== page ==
:)


hi felinik ...


strange ... you don't say it is about what you like, but you go on and on for 15 posts
how you think it is just trick to get galleries to show work and publish a book,

if you have questions about why someone does something, why bring it up to a room full of strangers?
why not contact the person whose work is in question and ask them directly, or email their gallery and see
what the galleryist-handler might have to say ....

i do that kind of work all the time ... mostly because i am very bored ....

Felinik
02-16-2013, 07:37 AM
.... to me those characteristics are not downgrades, just choices.

Quality, from an artist's perspective, is defined by their intent for their work and what they want to express.


Indeed, and Jnanian states, based on personal experience, that bore is one motivation for these choices, and we have in this discussion reasoned around the idea that another motivation can have something to do with reactions on perfection, and based on how I interpret your thoughts around this you seem to be thinking in this direction too. Then you brought up another interesting point concerning portrait photography, which was then extracted to pictorialism and f64 which in a way confirms this reasoning, so all of the above sounds like a reasonable conclusion of the discussion so far.

Felinik
02-16-2013, 07:38 AM
hi felinik ...


strange ... you don't say it is about what you like, but you go on and on for 15 posts
how you think it is just trick to get galleries to show work and publish a book,

if you have questions about why someone does something, why bring it up to a room full of strangers?
why not contact the person whose work is in question and ask them directly, or email their gallery and see
what the galleryist-handler might have to say ....

i do that kind of work all the time ... mostly because i am very bored ....

As I am not interested in a straight answer, I am here for the discussion, and to get the perspectives on the subject from a group of people with the same interest in debating it.

BrianShaw
02-16-2013, 11:06 AM
Okay, with the risk of starting a flame war and make myself look like a complete bore.


:whistling:

jnanian
02-16-2013, 11:52 AM
Indeed, and Jnanian states, based on personal experience, that bore is one motivation for these choices, and we have in this discussion reasoned around the idea that another motivation can have something to do with reactions on perfection, and based on how I interpret your thoughts around this you seem to be thinking in this direction too. Then you brought up another interesting point concerning portrait photography, which was then extracted to pictorialism and f64 which in a way confirms this reasoning, so all of the above sounds like a reasonable conclusion of the discussion so far.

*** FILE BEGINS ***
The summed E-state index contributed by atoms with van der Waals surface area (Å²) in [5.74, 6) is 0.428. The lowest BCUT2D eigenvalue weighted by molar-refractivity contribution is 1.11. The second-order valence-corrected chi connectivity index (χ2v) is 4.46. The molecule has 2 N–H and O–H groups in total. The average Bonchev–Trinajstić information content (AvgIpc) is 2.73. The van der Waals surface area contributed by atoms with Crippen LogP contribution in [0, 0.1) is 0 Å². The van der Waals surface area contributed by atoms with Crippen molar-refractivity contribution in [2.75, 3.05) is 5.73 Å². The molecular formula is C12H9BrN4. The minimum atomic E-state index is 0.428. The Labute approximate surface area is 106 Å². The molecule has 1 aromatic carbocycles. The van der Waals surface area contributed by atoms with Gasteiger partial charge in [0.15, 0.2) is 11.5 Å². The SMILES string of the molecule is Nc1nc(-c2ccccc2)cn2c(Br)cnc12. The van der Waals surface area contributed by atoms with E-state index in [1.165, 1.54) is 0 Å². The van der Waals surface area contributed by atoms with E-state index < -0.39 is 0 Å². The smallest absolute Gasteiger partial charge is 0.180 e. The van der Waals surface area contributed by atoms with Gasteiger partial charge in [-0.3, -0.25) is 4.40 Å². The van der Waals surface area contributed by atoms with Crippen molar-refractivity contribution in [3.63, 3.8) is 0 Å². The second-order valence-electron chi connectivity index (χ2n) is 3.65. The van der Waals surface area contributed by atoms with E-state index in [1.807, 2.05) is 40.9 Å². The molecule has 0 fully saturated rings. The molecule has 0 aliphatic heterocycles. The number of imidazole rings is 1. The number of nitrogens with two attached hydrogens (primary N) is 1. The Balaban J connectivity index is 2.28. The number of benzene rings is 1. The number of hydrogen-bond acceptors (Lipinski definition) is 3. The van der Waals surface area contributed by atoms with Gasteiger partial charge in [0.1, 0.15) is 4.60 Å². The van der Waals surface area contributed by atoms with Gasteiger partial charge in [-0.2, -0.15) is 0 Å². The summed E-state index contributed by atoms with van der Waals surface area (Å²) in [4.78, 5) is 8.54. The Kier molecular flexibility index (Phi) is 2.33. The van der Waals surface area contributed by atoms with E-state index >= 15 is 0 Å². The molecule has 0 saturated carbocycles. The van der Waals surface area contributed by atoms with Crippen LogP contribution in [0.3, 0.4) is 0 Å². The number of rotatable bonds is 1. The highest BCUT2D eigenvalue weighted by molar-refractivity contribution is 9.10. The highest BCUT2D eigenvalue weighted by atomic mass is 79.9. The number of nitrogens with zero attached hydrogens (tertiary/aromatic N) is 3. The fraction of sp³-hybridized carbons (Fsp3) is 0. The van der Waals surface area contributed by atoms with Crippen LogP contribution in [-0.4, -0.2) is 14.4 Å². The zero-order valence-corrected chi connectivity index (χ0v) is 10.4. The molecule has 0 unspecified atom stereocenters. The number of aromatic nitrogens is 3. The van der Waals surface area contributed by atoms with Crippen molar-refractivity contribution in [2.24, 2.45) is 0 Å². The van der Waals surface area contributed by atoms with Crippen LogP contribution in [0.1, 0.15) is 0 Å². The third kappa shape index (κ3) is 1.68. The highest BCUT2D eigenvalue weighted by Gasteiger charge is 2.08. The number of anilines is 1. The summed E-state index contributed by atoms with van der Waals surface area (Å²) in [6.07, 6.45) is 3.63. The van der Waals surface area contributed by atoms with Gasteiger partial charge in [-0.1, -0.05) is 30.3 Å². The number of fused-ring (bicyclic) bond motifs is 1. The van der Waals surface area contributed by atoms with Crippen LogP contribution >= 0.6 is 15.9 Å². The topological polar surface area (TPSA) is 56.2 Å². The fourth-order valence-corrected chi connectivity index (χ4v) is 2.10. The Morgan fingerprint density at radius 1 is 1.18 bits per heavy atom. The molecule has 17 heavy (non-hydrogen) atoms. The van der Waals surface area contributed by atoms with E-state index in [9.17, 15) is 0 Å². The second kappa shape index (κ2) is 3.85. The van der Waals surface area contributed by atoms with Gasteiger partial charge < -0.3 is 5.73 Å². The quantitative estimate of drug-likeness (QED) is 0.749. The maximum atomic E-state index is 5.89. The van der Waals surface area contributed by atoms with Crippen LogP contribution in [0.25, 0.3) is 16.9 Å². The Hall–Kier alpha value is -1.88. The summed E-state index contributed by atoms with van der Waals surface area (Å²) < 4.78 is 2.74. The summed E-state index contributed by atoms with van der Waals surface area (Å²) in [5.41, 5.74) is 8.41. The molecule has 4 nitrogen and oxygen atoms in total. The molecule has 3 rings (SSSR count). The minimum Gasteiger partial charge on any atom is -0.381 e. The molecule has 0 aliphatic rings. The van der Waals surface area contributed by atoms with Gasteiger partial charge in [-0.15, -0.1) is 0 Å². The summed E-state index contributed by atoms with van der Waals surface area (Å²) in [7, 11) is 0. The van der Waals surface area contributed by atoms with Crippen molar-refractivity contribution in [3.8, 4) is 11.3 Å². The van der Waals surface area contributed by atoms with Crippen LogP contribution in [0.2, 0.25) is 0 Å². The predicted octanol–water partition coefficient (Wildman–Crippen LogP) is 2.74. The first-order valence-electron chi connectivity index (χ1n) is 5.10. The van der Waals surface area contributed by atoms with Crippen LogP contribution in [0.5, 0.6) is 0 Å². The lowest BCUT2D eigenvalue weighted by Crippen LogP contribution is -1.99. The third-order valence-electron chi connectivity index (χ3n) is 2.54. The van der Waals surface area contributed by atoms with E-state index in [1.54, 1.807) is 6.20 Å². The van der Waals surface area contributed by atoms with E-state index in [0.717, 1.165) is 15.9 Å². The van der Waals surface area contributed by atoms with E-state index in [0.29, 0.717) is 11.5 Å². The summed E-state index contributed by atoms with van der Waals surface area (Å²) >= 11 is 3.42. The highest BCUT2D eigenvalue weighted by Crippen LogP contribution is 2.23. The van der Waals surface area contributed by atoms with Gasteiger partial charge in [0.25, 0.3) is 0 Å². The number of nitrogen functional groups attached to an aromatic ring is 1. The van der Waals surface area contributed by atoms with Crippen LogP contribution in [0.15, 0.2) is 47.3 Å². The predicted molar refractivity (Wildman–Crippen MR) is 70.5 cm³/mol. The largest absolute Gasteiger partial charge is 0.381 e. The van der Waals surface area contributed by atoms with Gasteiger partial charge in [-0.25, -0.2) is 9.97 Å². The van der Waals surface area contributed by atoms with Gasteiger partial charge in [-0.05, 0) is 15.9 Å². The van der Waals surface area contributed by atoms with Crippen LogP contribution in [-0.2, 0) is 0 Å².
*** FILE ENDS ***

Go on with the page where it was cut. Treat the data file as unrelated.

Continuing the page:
its easy to generalize and say one size fits all.
its obvious to me that everyone who picks up a camera has different reasons for doing it.
in addition to boredom, i find images with blur and grainyness and distress to be more interesting
more challenging to do than "straight" photography ..

after viewing your work ( your signature ), why do you chose to shoot in such a rigid sort of way ?

Bill Burk
02-16-2013, 12:56 PM
its easy to generalize and say one size fits all.
its obvious to me that everyone who picks up a camera has different reasons for doing it.
in addition to boredom, i find images with blur and grainyness and distress to be more interesting
more challenging to do than "straight" photography ..

after viewing your work ( your signature ), why do you chose to shoot in such a rigid sort of way ?

Felinik, I quite like your work... by rigid, jnanian must mean that every shot is "perfect", you show consistent high quality and strong compositions.

So literally not an insult but asking why do you feel each image must be perfect? Consistent high quality is a good thing. In a high-stakes world, your reputation may depend on the fact that your work always represents the highest standards.

jnanian has taught me that imperfection is a quality. Also that sometimes it is better to "relax" "let your hair down" "bare your soul" and "lay it on the line". Share what you've done, rather than show nothing because little failures don't live up to your expectations.

An old friend once told me that the key to success is to never show anything that you aren't 100% happy with. I used to take that to mean each image had to be perfect. Now I am exploring photography in ways that would get my f/64 card revoked... I'm deciding that fine grain isn't the ultimate, sharpness isn't the ultimate. They remain my first loves, but sometimes the better picture isn't the sharpest one.